# How this circuit works!!? Answered

I got a circuit board from an emergency light when i saw it's circuit it's not common there is a ceramic capacitor and a 330 ohms resistor in its and it give 5.0 volts at the end i don''t know how it's designed but it's giving 5.0 volts at the other end with  no transformers ! then i configured the circuit myself as shown in the given diagram but it's giving 180 volts dc instead of 5 volts so my question is  : is there anybody who can tell me whats missing in this circuit so its can also give 5volts output?

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## Comments

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There must be something you are not seeing in the original circuit. If a resistor was placed in series with R1, then it would form a voltage divider to solve the circuit. R1 would have to be a high value and R2 would have to be a low value (ohms). This would form a lower voltage but it would not have very good regulation. (the voltage would not be steady as a load is applied). Also, resistors must be chosen to with sufficient wattage to withstand the 220V input

I used the value of 220 volts and calculated it 2 ways. The first way i used the ratio method. We know we will loose 5 volts across r1, so r2 will have 5 volts across it. the ratio of VOLTS will correspond to the ratio of OHMS desired for R2. 5v divided by 220 equals 0.02272 ratio. now multiply that ratio result to the resistance value of R1 .... 550,000 times 0.2272 equals 12,700 ohms. so R2 should be about 12.7K ohms.

The other way is to just use OHMS LAW. We know R1 has 215 volts across it... and we know the value of R1 is 550,000 ohms. So what is the AMPS used by R1? I=E/R .... so 215 divided by 550000 equals 0.0003909 Amps. Now we know the AMPS will be the same through R1 and R2 because they are in "series" (on the other side of the bridge rectifier). So Resistance equals Volts divided by amps. R=E/I..... 5volts divided by 0.0003909 equals 127900 ohms or... 12.79 K ohms. We get SLIGHTLY different answers because of the long decimal answers that I shorten a little when entering them into the calculator. ALSO.... my answer will not be totally accurate because of the bridge rectifier in the middle that I did not compensate for. 12.7 K will get you close.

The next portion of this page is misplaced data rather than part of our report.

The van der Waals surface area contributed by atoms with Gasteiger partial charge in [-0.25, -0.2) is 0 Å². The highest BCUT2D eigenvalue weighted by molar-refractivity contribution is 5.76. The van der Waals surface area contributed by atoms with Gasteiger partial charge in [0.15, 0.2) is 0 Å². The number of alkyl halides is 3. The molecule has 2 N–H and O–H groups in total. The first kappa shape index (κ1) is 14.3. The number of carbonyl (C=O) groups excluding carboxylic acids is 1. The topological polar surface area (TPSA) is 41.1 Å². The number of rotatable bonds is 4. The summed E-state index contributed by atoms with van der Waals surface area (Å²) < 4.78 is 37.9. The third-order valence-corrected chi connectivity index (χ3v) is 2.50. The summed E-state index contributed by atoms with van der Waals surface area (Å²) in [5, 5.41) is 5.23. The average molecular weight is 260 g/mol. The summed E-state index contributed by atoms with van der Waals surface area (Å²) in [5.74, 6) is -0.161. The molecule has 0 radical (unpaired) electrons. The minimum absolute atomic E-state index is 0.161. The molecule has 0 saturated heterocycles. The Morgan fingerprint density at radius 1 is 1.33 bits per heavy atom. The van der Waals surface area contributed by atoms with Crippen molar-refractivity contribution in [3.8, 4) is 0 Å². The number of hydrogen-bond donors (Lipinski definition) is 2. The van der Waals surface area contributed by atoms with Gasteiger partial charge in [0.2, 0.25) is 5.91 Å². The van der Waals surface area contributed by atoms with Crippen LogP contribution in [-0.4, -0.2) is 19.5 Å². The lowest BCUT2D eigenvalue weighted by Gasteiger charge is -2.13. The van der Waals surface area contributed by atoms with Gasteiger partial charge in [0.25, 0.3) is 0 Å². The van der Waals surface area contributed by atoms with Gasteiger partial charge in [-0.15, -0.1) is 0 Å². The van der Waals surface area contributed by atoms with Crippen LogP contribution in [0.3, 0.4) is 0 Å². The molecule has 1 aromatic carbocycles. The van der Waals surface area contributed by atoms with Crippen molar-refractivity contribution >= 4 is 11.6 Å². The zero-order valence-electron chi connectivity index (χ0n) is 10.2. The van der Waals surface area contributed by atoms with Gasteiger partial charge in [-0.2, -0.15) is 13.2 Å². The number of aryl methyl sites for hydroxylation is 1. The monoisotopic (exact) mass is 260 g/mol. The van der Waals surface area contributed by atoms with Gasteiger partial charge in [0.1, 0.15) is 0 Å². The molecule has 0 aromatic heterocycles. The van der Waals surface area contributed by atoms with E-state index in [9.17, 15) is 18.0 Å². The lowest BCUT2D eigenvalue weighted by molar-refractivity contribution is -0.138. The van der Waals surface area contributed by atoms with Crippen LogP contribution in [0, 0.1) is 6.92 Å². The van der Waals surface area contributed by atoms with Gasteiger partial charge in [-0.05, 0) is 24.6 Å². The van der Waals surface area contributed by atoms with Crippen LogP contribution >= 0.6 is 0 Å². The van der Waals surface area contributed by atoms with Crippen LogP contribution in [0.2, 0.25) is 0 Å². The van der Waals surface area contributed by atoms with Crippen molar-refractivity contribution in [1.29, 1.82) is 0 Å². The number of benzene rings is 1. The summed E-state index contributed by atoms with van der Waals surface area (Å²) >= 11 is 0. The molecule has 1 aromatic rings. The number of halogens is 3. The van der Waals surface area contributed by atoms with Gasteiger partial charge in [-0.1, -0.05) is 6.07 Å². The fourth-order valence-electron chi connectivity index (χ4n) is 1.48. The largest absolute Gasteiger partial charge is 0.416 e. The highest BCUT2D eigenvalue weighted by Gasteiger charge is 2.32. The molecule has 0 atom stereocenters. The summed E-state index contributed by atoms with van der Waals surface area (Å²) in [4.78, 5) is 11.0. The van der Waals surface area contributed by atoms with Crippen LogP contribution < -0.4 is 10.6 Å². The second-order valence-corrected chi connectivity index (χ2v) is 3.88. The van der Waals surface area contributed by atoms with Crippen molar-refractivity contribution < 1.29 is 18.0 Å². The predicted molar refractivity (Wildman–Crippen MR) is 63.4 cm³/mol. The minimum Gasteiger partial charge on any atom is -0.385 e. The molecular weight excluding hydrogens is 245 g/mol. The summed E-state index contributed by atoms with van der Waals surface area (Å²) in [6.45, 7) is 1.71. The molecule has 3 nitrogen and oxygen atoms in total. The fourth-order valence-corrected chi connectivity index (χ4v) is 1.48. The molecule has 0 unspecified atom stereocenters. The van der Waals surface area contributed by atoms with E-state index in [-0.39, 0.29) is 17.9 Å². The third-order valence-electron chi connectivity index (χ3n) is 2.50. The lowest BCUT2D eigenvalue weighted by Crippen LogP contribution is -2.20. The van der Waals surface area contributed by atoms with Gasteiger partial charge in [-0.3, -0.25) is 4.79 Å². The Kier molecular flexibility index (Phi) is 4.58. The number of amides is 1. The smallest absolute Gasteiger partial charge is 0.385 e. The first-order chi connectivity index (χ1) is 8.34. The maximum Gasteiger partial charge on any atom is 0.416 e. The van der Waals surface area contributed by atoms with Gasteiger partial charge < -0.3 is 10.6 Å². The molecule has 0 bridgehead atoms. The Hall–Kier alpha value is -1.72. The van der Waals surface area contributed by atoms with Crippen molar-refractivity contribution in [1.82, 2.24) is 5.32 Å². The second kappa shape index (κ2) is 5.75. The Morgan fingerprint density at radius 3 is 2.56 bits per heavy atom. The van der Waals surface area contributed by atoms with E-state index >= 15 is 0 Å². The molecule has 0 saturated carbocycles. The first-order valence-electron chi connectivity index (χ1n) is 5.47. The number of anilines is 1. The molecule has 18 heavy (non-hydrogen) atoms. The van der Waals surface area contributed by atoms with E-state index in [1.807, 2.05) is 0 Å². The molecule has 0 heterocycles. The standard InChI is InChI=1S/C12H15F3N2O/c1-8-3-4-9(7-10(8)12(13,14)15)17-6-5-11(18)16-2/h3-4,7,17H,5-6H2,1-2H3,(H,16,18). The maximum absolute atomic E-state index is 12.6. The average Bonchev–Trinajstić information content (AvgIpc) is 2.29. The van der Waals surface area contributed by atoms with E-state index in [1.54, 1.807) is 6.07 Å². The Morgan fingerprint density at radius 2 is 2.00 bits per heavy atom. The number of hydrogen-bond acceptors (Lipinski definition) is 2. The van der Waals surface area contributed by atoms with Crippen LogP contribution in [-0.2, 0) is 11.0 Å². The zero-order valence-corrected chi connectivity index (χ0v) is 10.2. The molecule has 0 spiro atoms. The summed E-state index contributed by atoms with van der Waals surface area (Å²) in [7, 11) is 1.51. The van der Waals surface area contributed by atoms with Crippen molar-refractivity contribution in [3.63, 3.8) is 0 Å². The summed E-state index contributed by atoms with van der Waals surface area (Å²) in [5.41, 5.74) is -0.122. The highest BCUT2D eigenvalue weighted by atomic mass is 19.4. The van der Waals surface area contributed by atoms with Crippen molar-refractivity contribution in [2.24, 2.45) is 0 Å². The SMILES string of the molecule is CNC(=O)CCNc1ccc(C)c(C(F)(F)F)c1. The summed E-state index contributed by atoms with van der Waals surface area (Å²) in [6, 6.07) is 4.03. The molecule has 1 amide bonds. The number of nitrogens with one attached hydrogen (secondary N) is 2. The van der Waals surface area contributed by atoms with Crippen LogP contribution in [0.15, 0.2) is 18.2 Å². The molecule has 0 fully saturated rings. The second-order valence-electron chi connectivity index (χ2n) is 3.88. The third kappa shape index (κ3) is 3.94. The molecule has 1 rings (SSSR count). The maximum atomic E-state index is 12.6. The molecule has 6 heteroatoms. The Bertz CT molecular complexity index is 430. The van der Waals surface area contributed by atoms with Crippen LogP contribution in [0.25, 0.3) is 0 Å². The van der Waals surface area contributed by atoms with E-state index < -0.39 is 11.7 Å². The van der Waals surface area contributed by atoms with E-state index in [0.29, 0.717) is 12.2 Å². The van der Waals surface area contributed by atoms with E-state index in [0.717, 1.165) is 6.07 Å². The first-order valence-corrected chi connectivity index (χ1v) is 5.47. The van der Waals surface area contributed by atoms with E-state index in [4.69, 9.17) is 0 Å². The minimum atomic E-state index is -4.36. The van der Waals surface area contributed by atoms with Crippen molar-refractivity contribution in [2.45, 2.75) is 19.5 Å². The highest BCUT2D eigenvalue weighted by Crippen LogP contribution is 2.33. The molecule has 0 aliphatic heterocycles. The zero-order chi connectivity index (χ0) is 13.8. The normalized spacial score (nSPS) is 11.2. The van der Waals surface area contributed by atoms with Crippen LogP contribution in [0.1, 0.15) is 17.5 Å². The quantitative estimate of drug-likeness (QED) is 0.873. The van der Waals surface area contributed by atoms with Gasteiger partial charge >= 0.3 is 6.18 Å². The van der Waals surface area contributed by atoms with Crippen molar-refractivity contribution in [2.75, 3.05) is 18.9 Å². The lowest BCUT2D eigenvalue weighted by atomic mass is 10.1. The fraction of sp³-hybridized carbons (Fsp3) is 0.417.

Remember that if you attach any LOAD to the rectifier in PARALLEL with the R2 resistor.... then the voltage will go lower because you are adding resistance (load) in parallel with R2. The LOAD ITSELF (without adding any R2 resistor)... should measure 12.7K for this to have 5 volts (thereabouts) across it.

Update.... maybe the EMERGENCY LIGHT itself is acting as an "R2" resistor. This would mean your circuit will put out 5 (or so) volts ONLY when the emergency light is attached to the bridge. The missing part is the emergency light! With NO LOAD... the voltage will be 180 volts. With the emergency light attached, the voltage should go down to 5 volts.

This is the way I would do it.... but the TOTAL circuit of the 12 volt adaptor I don't have. I would just use a little adaptor that puts out 12 volts when 220V is connected to it. Then use a 5 volt regulator to get your 5 volts. Also you could use any old computer power supply. They have 12 volt and 5volt outputs.

Warning: While a circuit like this does generate a lower voltage, that does not mean, it is safe to use!

There is no galvanic isolation between the 5V DC and main 220V AC! This means, the circuit and any load connected has to be treated as a high voltage device - double isolation, non conductive housing, protection against contact, grounding of any touchable metal parts...

And framistan is right, the resistors have to have the right wattage, but they (and the capacitor and diodes as well) have to be rated for the voltage too! This means, you can't use a SMD resistor or a 1N4148.